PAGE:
One way of approaching the teaching and learning modules is to use three perspectives: systemic, socio-cultural, and longevity. The module could be seen a process and an outcome – a product. Transforming the modules and, eventually, the programme so that it is based on not only user-centric but planet-centric principles, can be achieved through certain steps. The content of the steps can be negotiated locally and glocally, and used as learning tasks in the programme.

Some guidelines towards planet-centric outcomes and processes might be the following (see

  • Align the programme goals, where possible, with the SDGs
  • Design the goals with the institutions involved, in a planet-centric way
  • Test and iterate the approaches to improve the programme over time
  • Evaluate and create a road map for the micro goals, making progress visible and understandable

Setting actionable, accessible and understandable micro goals whose fulfillment can be measured and evaluated makes the task more feasible. The action points should also be geared toward building and communicating a vision for sustainability, the core elements of which are embedded in the participating organisations’ strategies and missions. Internationalising sustainability starts with the participants, the owners of the intellectual property of the learning modules.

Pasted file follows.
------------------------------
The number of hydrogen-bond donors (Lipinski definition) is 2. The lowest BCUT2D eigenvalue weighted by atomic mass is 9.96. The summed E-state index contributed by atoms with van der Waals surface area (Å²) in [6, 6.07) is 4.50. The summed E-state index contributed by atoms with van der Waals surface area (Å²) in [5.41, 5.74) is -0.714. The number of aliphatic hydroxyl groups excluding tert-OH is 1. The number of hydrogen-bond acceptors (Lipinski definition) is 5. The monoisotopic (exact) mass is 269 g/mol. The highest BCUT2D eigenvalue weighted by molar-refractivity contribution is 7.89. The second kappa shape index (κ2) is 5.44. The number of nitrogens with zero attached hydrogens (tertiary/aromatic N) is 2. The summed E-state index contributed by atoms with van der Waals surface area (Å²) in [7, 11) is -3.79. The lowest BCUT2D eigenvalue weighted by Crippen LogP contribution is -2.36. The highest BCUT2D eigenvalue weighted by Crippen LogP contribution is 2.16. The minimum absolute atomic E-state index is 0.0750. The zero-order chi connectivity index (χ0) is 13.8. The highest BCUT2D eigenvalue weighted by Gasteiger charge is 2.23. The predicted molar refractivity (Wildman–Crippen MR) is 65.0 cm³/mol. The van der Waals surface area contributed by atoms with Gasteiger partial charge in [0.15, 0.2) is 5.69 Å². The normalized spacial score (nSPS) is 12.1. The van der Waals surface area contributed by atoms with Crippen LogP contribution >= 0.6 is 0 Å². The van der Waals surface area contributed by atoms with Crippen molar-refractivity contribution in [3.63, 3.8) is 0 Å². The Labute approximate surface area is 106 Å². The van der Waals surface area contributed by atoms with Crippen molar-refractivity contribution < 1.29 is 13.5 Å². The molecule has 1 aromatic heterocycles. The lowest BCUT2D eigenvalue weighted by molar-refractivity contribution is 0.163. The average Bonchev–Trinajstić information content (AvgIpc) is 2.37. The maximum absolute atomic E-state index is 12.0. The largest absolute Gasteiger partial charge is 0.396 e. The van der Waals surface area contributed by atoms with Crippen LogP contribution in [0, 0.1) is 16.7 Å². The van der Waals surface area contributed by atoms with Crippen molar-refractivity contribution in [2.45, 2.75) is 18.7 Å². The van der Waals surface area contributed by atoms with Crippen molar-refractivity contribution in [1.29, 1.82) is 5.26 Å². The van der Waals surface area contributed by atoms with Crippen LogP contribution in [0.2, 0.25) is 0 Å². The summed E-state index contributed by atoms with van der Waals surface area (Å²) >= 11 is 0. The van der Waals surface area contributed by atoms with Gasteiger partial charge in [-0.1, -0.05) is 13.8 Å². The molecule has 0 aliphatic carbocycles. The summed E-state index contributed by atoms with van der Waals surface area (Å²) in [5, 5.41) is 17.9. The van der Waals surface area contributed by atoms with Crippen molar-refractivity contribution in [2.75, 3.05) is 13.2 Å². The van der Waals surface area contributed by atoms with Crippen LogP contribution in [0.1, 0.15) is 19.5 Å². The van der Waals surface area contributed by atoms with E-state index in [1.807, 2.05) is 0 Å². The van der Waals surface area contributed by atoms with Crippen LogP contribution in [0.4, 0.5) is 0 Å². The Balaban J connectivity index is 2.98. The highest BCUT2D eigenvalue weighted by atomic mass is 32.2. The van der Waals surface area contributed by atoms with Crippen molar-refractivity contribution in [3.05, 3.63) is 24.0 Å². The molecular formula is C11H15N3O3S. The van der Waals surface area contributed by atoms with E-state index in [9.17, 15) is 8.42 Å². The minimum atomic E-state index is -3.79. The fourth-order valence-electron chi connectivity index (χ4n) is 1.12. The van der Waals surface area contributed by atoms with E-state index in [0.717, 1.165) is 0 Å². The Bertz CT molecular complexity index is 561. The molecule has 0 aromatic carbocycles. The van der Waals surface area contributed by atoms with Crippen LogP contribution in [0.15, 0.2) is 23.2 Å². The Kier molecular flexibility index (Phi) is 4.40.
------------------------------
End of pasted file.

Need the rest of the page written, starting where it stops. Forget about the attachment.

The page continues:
Cliffon & Haigh 2018: Internationalisation of the curriculum comes of age –

Cornet, Y., Dudley, G., Banister, D., 2018. High speed rail: Implications for carbon emissions and biodiversity. Case Stud. Transp. Policy 6 (3), 376–390.

Papatsiba, V. Policy Goals of European Integration and Competitiveness in Academic Collaborations: An Examination of Joint Master’s and Erasmus Mundus Programmes. High Educ Policy 27, 43–64 (2014).

Sandström, N., Nevgi, A., Betten, T., Balkenende, A.R., Danese, P., Danese, Graf, R., Grönman, K., Holopainen, J. & Olsen, S.I. (2020). Excellence in education requires excellence in collaboration: learning modules in circular economy as platforms for transdisciplinary learning. A paper accepted to be presented at the 10th Conference on Engineering Education for Sustainable Development (EESD2020), University of Cork, Ireland.

Vergara, S.E., Damgaard, A., Gomez, D., 2016. The Efficiency of Informality: Quantifying GHG Reductions from Informal Recycling in Colombia. Journal of Industrial Ecology 20 (1), 107-119.


Online sources

Planet-Centric design:

United Nations Sustainable Development:


Tech rocks! Digital tools in online teaching support international collaboration

Written by the group International Collaboration for Online Education (ICOE)